Father John Misty examines absurd world on “Pure Comedy”

By on April 9, 2017

By Aaron Hartley–

These are absurd times we are living in and there is probably no one more aware of it than Joshua Tillman, also known as Father John Misty. Since going solo from folk group Fleet Foxes (in which he was drummer), Tillman has put out a handful of records showcasing his witty and sardonic persona.

His second album, “I Love You, Honeybear” was an immensely charming, sharply written meditation on personal relationships, and one of the best records of 2015.

Tillman’s latest, “Pure Comedy,” is easily his most ambitious record yet. The biting commentary effervescent in “Honeybear” is blown up to massive scale. Tillman tackles everything from media, politics, life’s meaning (or lack thereof) and the absurdity of human existence.

At 74 minutes, “Pure Comedy” is a dense, challenging and exhausting album. At times, Tillman’s vision feels too sweeping in its scope, and his songwriting a lot less subtle than his previous efforts. Those who were swept away by “Honeybear’s” razor-edged reflections on love may be turned away by the long, almost rambling waterfalls of insight that make up Pure Comedy.

It can be argued that “Honeybear” is indeed the better record, as it is certainly the more refined. Pure Comedy could benefit from some consolidation and more instrumental variety. After so many piano and guitar ballads with only the occasional horn or string section, they begin to blend together. “Pure Comedy” is much more difficult to listen to in portions as well. It works much better with straight-through listens rather than picking out individual tracks.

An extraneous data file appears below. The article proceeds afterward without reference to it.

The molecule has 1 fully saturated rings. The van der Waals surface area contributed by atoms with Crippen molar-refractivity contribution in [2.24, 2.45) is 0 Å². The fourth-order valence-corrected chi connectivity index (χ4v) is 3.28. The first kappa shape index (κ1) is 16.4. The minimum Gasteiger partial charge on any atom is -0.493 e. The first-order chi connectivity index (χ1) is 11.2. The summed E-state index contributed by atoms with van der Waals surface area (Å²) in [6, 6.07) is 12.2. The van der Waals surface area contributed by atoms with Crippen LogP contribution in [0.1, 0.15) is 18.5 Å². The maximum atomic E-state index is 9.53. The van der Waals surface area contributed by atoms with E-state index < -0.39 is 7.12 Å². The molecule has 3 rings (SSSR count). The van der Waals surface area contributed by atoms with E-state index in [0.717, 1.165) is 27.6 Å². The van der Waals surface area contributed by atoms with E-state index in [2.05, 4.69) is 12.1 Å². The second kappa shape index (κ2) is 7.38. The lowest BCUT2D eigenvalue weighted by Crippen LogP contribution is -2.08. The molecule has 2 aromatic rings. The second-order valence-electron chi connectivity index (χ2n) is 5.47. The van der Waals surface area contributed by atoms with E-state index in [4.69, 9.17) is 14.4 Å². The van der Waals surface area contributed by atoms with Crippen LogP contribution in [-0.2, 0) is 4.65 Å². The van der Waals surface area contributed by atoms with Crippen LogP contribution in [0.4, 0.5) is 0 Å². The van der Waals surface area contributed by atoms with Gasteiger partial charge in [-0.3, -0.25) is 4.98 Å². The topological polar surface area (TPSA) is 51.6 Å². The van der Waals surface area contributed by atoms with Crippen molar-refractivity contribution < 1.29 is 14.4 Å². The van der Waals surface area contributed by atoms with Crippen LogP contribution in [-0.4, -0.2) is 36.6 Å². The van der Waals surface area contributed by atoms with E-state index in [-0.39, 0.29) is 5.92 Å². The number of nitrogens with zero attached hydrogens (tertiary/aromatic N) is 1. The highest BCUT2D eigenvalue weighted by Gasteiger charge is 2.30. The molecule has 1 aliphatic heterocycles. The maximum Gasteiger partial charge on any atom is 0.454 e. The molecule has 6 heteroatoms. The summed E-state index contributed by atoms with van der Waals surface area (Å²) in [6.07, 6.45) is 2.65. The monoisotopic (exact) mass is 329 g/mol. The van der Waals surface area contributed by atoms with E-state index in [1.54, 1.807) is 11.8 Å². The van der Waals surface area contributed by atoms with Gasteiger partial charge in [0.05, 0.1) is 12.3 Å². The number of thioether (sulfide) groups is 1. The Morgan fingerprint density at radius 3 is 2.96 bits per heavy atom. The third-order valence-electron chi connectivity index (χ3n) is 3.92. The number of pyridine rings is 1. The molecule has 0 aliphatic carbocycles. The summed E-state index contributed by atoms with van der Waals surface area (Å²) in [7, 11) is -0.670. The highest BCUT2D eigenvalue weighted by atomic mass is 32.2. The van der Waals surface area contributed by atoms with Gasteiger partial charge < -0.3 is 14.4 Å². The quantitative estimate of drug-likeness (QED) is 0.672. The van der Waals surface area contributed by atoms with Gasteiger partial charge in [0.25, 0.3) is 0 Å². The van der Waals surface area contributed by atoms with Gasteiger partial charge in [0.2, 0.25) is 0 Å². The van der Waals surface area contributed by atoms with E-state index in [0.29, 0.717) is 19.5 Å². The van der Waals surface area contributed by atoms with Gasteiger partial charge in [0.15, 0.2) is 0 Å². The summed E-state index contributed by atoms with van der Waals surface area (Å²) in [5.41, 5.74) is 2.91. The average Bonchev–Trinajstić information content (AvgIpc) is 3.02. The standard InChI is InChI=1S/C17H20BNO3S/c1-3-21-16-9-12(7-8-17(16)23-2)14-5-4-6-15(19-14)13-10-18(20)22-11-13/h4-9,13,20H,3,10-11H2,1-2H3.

That being said, the entirety of “Pure Comedy” is a strong record. Tillman’s insight is scattered and overwhelming, but this seems to fit the album’s theme: our crushingly overbearing modern culture. Knowing Tillman, he probably made the album very specifically for this reason.

The album covers a range of emotional engagements, from the goofy and quippy “Total Entertainment Forever,” to the lovely, drawn out ballad “Leaving L.A.” and the angry, impassioned title track. Where “Pure Comedy” falls short in refinement and musical variety, it makes up for in pure emotional engagement and sincerity.

This is an album that will draw you in and demand your attention. While Tillman is famous for his occasionally obnoxious ironic view of the world, it feels like the man really seems to care about what he’s saying here. The album’s absolutely beautiful closer, “In Twenty Years or So,” Tillman argues, despite treading for over an hour on despair and absurdity, that “It’s a miracle to be alive/There’s nothing to fear.” An “everything will be alright in the end” finish is rarely more cathartic.

People may be put off by the Father John Misty persona, and that’s understandable, but they’d be missing out on the work of a very talented, one-of-a-kind modern songwriter. “Pure Comedy” has flaws and can be a bit of work to get into, but with a few listens and some effort, it is a very rewarding and insightful listen.

About Aaron Hartley

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